You can adjust these in the app, albeit with limited options. Repeating a track is missing from the default layout, though you can add it to your controls in the app. Notably absent is a way to bring up a voice assistant — with one exception. If you use only one earbud in mono mode, you can access Siri, Google Assistant, Bixby, or Alexa (whichever one is prominent on your device) by holding the button for two seconds. It’s hard to argue against physical buttons, and despite some misfires in using them, they do what they’re supposed to do.
Last but not least, the Sport X10 will come in three colors. My review unit was the black version, and there’s an oat white variant, plus a red one that will come later in the summer.
It’s easy to pair the Sport X10, and Google Fast Pair had me up and running in no time on Android. It wasn’t any different with iOS, where I made the connection quickly. Features aren’t quite as extensive as some of Anker’s other earbuds, like how the Liberty line offers more control options, for instance, but most of the same pieces are intact.
The EQ will look familiar, with 21 presets to choose from, plus a custom section using an eight-band equalizer to create your own. If you’ve created your own before, you could bring them to use with the Sport X10 when you log into your Soundcore account.
You can also choose ANC or ambient mode directly from the app, though I do think it was a mistake for Anker to push Wind Noise Reduction to the settings menu, rather than display it somewhere more prominent. I get that it wouldn’t be something available from the earbuds’ own onboard controls, but its presence isn’t immediately obvious. For activity-focused earbuds, it seems weird to me to put a setting like that in the same menu with firmware updates and the user manual.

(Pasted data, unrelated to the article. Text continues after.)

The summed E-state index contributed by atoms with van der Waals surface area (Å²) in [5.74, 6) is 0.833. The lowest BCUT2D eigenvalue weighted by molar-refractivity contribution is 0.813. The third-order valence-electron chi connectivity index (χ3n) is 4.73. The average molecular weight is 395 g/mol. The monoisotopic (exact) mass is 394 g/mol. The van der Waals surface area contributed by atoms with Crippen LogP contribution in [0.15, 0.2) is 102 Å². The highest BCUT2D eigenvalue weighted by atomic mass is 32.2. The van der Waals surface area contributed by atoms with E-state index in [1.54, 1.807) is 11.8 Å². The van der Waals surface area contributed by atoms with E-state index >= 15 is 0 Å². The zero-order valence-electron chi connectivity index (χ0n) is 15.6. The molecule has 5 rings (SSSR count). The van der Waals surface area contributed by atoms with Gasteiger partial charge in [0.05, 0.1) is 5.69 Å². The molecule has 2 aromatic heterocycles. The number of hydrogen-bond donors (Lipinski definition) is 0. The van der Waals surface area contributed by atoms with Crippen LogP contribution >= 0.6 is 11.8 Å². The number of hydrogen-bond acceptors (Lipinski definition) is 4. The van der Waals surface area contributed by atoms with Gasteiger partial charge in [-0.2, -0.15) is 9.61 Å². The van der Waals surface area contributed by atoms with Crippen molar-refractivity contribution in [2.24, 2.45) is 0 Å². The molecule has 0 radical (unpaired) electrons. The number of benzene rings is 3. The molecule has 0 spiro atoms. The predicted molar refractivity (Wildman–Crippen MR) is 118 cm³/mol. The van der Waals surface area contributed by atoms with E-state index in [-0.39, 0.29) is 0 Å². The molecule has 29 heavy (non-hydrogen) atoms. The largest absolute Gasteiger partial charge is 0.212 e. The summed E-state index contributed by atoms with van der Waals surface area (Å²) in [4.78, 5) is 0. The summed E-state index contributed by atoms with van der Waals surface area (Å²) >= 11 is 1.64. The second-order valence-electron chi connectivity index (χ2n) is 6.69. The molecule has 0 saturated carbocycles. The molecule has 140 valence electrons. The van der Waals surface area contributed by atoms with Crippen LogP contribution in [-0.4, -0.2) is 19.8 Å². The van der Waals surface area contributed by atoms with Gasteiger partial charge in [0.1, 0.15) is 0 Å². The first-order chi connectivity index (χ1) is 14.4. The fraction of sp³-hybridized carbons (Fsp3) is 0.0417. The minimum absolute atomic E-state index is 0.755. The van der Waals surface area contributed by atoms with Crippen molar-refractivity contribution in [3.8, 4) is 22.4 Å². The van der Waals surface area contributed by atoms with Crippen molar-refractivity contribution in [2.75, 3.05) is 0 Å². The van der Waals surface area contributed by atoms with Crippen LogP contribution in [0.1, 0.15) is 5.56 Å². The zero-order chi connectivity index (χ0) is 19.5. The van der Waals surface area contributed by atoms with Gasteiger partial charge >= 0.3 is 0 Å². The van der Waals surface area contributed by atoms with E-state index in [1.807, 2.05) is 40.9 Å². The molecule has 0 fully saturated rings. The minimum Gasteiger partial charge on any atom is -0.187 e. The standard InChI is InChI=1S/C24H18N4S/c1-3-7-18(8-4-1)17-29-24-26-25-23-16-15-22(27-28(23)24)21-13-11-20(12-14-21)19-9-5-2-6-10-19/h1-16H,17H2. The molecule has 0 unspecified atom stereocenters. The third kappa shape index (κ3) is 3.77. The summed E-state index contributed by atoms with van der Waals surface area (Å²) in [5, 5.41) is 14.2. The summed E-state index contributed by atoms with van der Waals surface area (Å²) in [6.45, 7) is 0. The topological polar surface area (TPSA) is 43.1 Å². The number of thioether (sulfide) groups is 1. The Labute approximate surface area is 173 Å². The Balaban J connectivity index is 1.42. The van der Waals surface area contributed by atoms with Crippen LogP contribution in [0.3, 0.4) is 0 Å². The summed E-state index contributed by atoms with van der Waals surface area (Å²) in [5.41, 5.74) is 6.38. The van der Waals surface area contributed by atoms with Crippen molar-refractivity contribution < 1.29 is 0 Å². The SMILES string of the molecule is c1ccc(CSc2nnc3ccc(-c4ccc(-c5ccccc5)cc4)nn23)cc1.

On the other hand, Anker chose to make a point by including a breathing exercise section within the app that is actually better than you might think. It pales in comparison to what an app like Calm gives you, considering all the other content such apps provide, but it is there if you want to integrate it into a workout. It splits things into warmup, relaxation, decompression, and a custom mode of your choice. Tap the settings in the top-right to change breathing settings, like how long to inhale or exhale, for example.
I didn’t mind using it, but it wouldn’t be my first choice, especially if the workout I’m following already has a breathing exercise as part of the warmup. I found better utility in using it in situations where I wanted to mellow out a bit after riding my bike or work on my breathing after an intense workout.
Anker went with 10mm dynamic drivers and tuned them to deliver extra bass response, as befits a set of workout earbuds. There’s no doubt these play with a rumble to them, though you won’t quite hear it right away.
As always, Anker sets the EQ to its own signature preset. Maybe to add to the company’s confidence in the existing bass response, it removed the Bass Booster preset (Bass Reducer is still there), though you can get similar results with Deep. Customize your own if you really want to push the bass, but however you go about it, you should find there’s a thick sound signature here when tinkering with it.